Avian Influenza (Bird Flu): It’s Resurgence, Risks, and Treatment

The Importance of Timely Antibiotic Intervention

They call it the bird flu, but it also affects other animals, and people.


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Making an Unwelcome Comeback

Back in the mid to late 2000’s the bird flu was on a devastating path around the world – killing 53% of humans who contracted it. States of emergency were declared, experimental vaccines developed, and antiviral drugs (such as Oseltamivir) were stockpiled. Since then it was pretty much relegated to wild bird populations, until recently. 

The bird flu has been around for decades and is a constant health risk to wild bird populations, but it normally stays there, amongst wild birds. In more recent years however, it has infiltrated other birds, including commercial poultry animals, and beyond. 

The Current Situation:

In recent months, the world has been grappling with a concerning resurgence of the avian influenza, commonly known as bird flu. This highly pathogenic influenza results in a viral infection, primarily affecting birds, but has raised alarms due to its potential to spread to other birds and mammals, including humans.

The H5N1 strain has been affecting wild birds in the United States since about 1996, but lately has also spread to poultry farms, leading to the culling of millions of birds to prevent further spread. But this has only been partially successful. 

In late March 2024, the virus was detected in dairy cattle in Texas and Kansas, marking the first time it was found in mammals in the U.S. this year.

And there have been two confirmed human cases in the U.S. so far this year. 

The current outbreak of bird flu has been primarily attributed to the H5N1 and the more recent H5N8 strains of the virus. These strains are highly pathogenic, meaning they can cause severe illness and death in birds. The virus is primarily spread through contact with infected birds or their droppings, though it can also be transmitted through contaminated surfaces or objects. It was exposure due to close proximity to infected animals that caused the two human cases. One case involved a worker at a farm with infected cows, and the other case involved a worker at a poultry facility.


Risks to Humans:

While H5N1 can infect humans through close contact with infected birds or mammals, the current risk to the general public is considered relatively low. The CDC’s avian influenza risk information changes, and gets updated regularly though.  However it is a non-zero risk. The two human cases in the U.S. this year involved direct contact with infected animals, but there is currently no evidence of sustained human-to-human transmission. 

When contracted, the H5N1 strain in particular, has been known to cause severe respiratory illness in humans, with a potential for prolonged health complications if not treated effectively.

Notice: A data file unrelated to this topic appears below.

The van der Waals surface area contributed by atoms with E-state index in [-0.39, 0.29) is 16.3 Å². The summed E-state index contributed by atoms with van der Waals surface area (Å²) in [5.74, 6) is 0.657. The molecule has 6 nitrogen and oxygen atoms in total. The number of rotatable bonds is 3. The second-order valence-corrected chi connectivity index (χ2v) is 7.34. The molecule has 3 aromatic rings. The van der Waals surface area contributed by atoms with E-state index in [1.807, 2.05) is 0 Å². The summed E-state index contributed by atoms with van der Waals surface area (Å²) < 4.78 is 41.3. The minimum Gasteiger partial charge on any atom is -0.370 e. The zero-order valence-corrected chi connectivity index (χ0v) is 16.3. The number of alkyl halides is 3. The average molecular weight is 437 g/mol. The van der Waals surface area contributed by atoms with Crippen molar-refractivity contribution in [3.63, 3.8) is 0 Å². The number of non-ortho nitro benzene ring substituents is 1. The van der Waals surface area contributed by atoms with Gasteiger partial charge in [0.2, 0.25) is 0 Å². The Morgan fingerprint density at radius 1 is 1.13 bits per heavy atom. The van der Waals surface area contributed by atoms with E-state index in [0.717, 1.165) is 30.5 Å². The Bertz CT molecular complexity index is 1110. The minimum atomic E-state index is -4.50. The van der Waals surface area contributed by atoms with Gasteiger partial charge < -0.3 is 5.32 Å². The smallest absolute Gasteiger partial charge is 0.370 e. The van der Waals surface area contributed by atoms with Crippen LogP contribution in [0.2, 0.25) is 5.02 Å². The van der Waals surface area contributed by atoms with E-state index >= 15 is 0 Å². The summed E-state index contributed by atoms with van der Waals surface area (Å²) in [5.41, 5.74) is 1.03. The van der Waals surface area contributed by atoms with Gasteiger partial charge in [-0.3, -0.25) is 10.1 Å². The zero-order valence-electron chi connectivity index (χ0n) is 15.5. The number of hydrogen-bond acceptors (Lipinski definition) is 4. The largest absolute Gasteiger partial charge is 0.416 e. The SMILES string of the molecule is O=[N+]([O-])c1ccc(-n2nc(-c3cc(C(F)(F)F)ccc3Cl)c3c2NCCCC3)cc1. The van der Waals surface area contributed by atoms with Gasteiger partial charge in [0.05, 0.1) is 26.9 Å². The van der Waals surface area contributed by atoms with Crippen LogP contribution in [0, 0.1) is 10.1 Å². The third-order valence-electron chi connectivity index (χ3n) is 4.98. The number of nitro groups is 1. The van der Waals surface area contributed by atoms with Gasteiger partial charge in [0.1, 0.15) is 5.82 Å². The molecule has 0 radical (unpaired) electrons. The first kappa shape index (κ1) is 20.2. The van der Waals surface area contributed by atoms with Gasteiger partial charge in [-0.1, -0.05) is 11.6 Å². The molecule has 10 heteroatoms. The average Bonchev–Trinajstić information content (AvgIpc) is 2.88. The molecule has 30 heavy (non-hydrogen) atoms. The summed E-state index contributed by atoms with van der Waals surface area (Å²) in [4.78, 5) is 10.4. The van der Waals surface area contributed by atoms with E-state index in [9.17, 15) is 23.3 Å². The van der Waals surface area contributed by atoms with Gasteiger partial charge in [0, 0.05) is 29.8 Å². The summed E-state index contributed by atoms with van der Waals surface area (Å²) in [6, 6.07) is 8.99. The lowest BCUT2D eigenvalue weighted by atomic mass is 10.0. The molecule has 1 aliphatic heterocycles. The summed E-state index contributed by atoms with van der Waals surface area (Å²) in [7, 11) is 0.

Another strain of concern, H5N8, has also shown the ability to infect humans. While human cases of H5N8 have been limited so far, the potential for the virus to mutate and become more transmissible among humans is a significant concern. 

Genetic changes in the virus have enabled the bird flu to spread from wild birds to poultry animals and other mammals, including livestock and humans. And while it doesn’t pose an immediate risk to the general public, the time to prepare yourself for it is before it gets worse – not after.


What can we do?

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While we can’t avoid wild birds or poultry altogether, here are some steps we can take to reduce the risks of infection:


  1. Avoid Contact with Sick or Dead Birds: Do not handle sick or dead birds, including poultry. If you must handle them, use gloves and other protective gear, and wash your hands thoroughly afterward.
  2. Practice Good Hygiene: Wash your hands frequently with soap and water, especially after handling birds or visiting places where birds are present. Avoid touching your face, especially your eyes, nose, and mouth, with unwashed hands.
  3. Cook Poultry Thoroughly: Ensure that poultry, including eggs, is cooked thoroughly before consumption. Cooking at temperatures of 165°F (74°C) kills the bird flu virus.
  4. Avoid Contaminated Surfaces: Avoid contact with surfaces or objects that may be contaminated with bird droppings or secretions.
  5. Limit Exposure to Live Birds: Minimize visits to live bird markets or farms where poultry are raised, especially in areas experiencing bird flu outbreaks.
  6. Stay Informed: Stay updated on the latest developments regarding bird flu outbreaks in your area and follow the advice of health authorities.
  7. Be equipped to treat an infection if it occurs. Keep an antiviral medication on hand. 


Antivirals treat Avian Influenza

Antiviral medications, such as Oseltamivir, remain the preferred intervention method for most influenzas including the bird flu. Stopping a viral infection as soon as possible yields the best outcome for patients, and having a medication kit that includes an antiviral is key to being able to intervene quickly in an infection. Early treatment means you’ll feel better faster, and have less disruption to your daily life. It also means you’ll reduce the likelihood of developing further complications.

Our Jase Case  – already full of life saving medications – is also completely customizable, and can be configured to include the antiviral Oseltamivir 75 mg (10 pack) so you have a weapon to wield against the bird flu (and other influenzas).

Customize your Jase Case today, for some certainty in an uncertain world. 

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